By Jeffrey Andresen
Temperature inversions are generally defined as layers in the atmosphere in which temperatures increase with height, which is opposite of the more common scenario of cooling temperatures with height. This has very important implications for the dispersal of materials in the atmosphere, as inversion layers are notoriously stable with very little vertical mixing or atmospheric turbulence. Most inversion events occur near the ground surface during the overnight hours under clear skies with little or no wind when the ground surface cools more rapidly than the air above it and results in pooling of cooler, denser air near the surface.
During the spring season, inversions are commonly associated with frost/freeze events that may damage crops. Many fruit growers in Michigan have incorporated large wind machines that can be used for frost protection during a temperature inversion. Here, the idea is to promote the mixing of the relatively warmer air aloft with cold air near the ground, raising the air temperature in the crop environment to a level above the threshold temperature where freeze or frost injury can occur.
Later in the season, temperature inversions are also of concern to growers for a different reason. Given their inherent atmospheric stability, inversions increase the risk of pesticide drift because during inversions, small droplets of volatile chemicals can be transported substantial horizontal distances from the intended application site before they settle. Although there are some tools and tactics that pesticide applicators use to reduce drift onto sensitive non-target vegetation or non-targeted areas (including proper nozzle type, boom position, tractor speed and field buffers), applicators should also be aware of the presence of temperature inversions and the risk of pesticide movement during periods when they occur. In recent years, there has been an increasing number of observed cases of pesticide drift where herbicides were carried far from the target area causing unintended crop or property damage.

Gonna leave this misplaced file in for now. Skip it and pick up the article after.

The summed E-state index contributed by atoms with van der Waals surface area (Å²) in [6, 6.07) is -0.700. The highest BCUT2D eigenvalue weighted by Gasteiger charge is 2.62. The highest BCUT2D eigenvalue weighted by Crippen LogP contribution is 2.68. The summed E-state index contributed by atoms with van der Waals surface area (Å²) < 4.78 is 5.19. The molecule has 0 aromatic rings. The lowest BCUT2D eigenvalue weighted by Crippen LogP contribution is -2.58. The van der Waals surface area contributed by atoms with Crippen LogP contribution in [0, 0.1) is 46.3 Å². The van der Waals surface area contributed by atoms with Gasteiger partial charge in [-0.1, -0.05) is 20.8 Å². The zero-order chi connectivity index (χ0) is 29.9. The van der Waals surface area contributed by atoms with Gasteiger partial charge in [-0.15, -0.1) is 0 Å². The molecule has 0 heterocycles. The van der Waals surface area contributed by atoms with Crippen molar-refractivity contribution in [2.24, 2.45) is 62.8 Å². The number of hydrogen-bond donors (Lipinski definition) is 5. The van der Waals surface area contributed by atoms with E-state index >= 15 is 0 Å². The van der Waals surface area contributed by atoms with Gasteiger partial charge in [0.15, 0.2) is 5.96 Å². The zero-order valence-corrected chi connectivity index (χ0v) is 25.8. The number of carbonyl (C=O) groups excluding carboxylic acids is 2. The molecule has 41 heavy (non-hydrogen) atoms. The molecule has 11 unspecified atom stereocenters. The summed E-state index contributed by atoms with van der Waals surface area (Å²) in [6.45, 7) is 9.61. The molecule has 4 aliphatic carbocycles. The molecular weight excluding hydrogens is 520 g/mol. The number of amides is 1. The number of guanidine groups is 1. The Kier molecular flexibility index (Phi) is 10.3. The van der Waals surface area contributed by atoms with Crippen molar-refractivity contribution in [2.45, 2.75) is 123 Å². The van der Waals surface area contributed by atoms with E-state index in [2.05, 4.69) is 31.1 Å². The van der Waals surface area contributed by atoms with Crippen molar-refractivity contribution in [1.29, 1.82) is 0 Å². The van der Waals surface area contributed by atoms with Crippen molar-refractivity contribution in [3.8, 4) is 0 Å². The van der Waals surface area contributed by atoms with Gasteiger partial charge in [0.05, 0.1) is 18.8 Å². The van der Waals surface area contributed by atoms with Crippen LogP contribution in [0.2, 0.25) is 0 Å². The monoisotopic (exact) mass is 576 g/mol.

To enable identification of periods where low level temperature inversions occur and to help growers determine if conditions are suitable for applying herbicides or other pesticides, Michigan State University Enviroweather
has deployed additional temperature sensors (positioned 1.5 and 10 feet above the ground) at seven station sites across central and southern Michigan (see picture). The Temperature Inversion Potential Tool
uses data from these additional sensors to compare the temperatures at different heights in order to determine whether there is the potential for temperature inversions in the 10-foot layer.
The Temperature Inversion Potential Tool produces the report shown in the picture. Stations where there is a potential for a temperature inversion are flagged with a red arrow pointing down, and stations where temperature inversions are not likely are marked with a green arrow that points upward. The observations are updated at least once per hour.
The link for this tool can be found on any Enviroweather station
page under the heading for “Weather Observations and Summaries” or from the “More Weather
” link on the main menu at the top of each page.